Jack Welch, was the Chairman of General Electric and is acknowledged for building GE into one of the most successful companies in the world. During the 1980s and 90’s he was responsible for 30x growth of GE’s market value from $ 14 billion to $ 410 billion.
He built the performance culture in GE using his now famous Welch Performance Values Matrix.
What is Welch Performance Values Matrix (PVM)?
In the Performance-Values Matrix (PVM) model there are two independent dimensions; Core Values are plotted on the x-axis and Performance is plotted on the y-axis.
These were defined as follows:
- Performance: how well a team member achieves important results
- Values: how well a team member exemplifies your practice’s core values
Employees were evaluated at the end of the year on these parameters and plotted into a grid/matrix as below:
From here on the process is simple. Employees in the lower left block (low-low) were discarded – the famous 10% rule. Those in the right bottom box were identified for performance improvement.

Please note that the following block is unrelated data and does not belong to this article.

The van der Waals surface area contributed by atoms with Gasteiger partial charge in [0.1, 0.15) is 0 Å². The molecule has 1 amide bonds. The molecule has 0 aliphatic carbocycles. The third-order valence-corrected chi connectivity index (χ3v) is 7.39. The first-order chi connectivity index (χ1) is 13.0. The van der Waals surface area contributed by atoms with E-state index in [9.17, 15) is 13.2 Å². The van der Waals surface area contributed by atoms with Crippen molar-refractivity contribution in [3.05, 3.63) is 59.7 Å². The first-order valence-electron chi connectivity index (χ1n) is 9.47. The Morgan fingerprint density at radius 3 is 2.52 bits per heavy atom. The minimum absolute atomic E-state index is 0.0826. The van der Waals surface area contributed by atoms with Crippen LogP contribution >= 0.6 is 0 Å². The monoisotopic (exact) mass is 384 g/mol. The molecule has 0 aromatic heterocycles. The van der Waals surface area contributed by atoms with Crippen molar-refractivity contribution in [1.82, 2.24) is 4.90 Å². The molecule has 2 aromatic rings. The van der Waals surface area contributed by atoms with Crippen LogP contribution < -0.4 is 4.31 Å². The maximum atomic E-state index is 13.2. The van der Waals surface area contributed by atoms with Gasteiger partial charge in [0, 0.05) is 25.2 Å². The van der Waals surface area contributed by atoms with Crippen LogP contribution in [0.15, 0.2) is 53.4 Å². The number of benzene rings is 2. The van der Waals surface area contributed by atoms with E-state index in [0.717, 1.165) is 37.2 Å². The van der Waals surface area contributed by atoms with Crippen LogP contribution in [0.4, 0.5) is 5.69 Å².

The members in the top left box, high performers with high values were promoted and groomed for the next levels.
The members in the top right box – high performers with low values – remained a challenge to their respective managers and the organization.
Limitations of Performance Values Matrix
- The Performance Values matrix is an excellent tool. However, it is useful for middle management team members and those who are in the system for a long period.
- The PVM model is not applicable to the frontline workforce which has low residency (average stay is about 2 years).
- A vast amount of time is required to build an employee steeped in the organization’s value system.
- Focus on value and less on performance. Values are very critical, so also the ability of the employee to perform the role.
We need a performance management system that focuses on the frontline teams as they constitute the largest group of employees, have high turnover, and face challenges unique to the market in which they operate.